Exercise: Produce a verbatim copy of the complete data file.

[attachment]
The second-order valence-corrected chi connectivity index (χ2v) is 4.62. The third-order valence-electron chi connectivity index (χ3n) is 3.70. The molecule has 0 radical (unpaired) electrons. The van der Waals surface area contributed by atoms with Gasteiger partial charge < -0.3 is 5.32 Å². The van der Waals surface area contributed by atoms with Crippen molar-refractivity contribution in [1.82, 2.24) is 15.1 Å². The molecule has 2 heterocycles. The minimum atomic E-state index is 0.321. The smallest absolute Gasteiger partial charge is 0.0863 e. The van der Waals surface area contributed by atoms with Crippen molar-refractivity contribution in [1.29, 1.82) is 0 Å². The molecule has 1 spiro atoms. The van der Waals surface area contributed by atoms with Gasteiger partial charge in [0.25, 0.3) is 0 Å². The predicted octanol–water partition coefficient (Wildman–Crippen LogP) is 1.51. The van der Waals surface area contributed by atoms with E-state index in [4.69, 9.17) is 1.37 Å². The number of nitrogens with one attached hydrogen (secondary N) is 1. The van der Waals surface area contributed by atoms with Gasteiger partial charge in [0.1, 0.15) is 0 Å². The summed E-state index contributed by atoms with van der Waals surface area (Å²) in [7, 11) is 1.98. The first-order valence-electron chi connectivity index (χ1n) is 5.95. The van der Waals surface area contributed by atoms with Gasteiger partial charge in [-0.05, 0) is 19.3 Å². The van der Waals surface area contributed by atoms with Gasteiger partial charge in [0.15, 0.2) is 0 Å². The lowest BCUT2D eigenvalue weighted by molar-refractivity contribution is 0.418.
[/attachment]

The second-order valence-corrected chi connectivity index (χ2v) is 4.62. The third-order valence-electron chi connectivity index (χ3n) is 3.70. The molecule has 0 radical (unpaired) electrons. The van der Waals surface area contributed by atoms with Gasteiger partial charge < -0.3 is 5.32 Å². The van der Waals surface area contributed by atoms with Crippen molar-refractivity contribution in [1.82, 2.24) is 15.1 Å². The molecule has 2 heterocycles. The minimum atomic E-state index is 0.321. The smallest absolute Gasteiger partial charge is 0.0863 e. The van der Waals surface area contributed by atoms with Crippen molar-refractivity contribution in [1.29, 1.82) is 0 Å². The molecule has 1 spiro atoms. The van der Waals surface area contributed by atoms with Gasteiger partial charge in [0.25, 0.3) is 0 Å². The predicted octanol–water partition coefficient (Wildman–Crippen LogP) is 1.51. The van der Waals surface area contributed by atoms with E-state index in [4.69, 9.17) is 1.37 Å². The number of nitrogens with one attached hydrogen (secondary N) is 1. The van der Waals surface area contributed by atoms with Gasteiger partial charge in [0.1, 0.15) is 0 Å². The summed E-state index contributed by atoms with van der Waals surface area (Å²) in [7, 11) is 1.98. The first-order valence-electron chi connectivity index (χ1n) is 5.95. The van der Waals surface area contributed by atoms with Gasteiger partial charge in [-0.05, 0) is 19.3 Å². The van der Waals surface area contributed by atoms with Gasteiger partial charge in [0.15, 0.2) is 0 Å². The lowest BCUT2D eigenvalue weighted by molar-refractivity contribution is 0.418.